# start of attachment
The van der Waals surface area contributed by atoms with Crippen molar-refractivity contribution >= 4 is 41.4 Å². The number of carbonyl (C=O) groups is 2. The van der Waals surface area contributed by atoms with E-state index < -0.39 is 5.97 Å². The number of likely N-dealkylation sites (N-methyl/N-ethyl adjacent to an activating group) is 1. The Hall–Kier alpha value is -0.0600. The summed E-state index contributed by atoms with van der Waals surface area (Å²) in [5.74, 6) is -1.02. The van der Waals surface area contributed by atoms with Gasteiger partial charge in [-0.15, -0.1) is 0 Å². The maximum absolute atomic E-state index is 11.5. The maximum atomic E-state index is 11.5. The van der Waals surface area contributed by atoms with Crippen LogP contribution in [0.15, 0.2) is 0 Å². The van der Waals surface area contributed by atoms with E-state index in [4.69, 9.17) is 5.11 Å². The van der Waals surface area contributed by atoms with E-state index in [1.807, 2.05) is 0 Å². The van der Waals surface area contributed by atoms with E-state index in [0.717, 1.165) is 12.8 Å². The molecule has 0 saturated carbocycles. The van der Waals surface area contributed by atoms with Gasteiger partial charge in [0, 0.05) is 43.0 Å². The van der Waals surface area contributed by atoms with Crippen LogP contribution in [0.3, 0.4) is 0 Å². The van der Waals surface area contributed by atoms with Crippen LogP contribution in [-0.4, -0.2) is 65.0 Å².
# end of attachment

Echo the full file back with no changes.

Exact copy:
The van der Waals surface area contributed by atoms with Crippen molar-refractivity contribution >= 4 is 41.4 Å². The number of carbonyl (C=O) groups is 2. The van der Waals surface area contributed by atoms with E-state index < -0.39 is 5.97 Å². The number of likely N-dealkylation sites (N-methyl/N-ethyl adjacent to an activating group) is 1. The Hall–Kier alpha value is -0.0600. The summed E-state index contributed by atoms with van der Waals surface area (Å²) in [5.74, 6) is -1.02. The van der Waals surface area contributed by atoms with Gasteiger partial charge in [-0.15, -0.1) is 0 Å². The maximum absolute atomic E-state index is 11.5. The maximum atomic E-state index is 11.5. The van der Waals surface area contributed by atoms with Crippen LogP contribution in [0.15, 0.2) is 0 Å². The van der Waals surface area contributed by atoms with E-state index in [4.69, 9.17) is 5.11 Å². The van der Waals surface area contributed by atoms with E-state index in [1.807, 2.05) is 0 Å². The van der Waals surface area contributed by atoms with E-state index in [0.717, 1.165) is 12.8 Å². The molecule has 0 saturated carbocycles. The van der Waals surface area contributed by atoms with Gasteiger partial charge in [0, 0.05) is 43.0 Å². The van der Waals surface area contributed by atoms with Crippen LogP contribution in [0.3, 0.4) is 0 Å². The van der Waals surface area contributed by atoms with Crippen LogP contribution in [-0.4, -0.2) is 65.0 Å².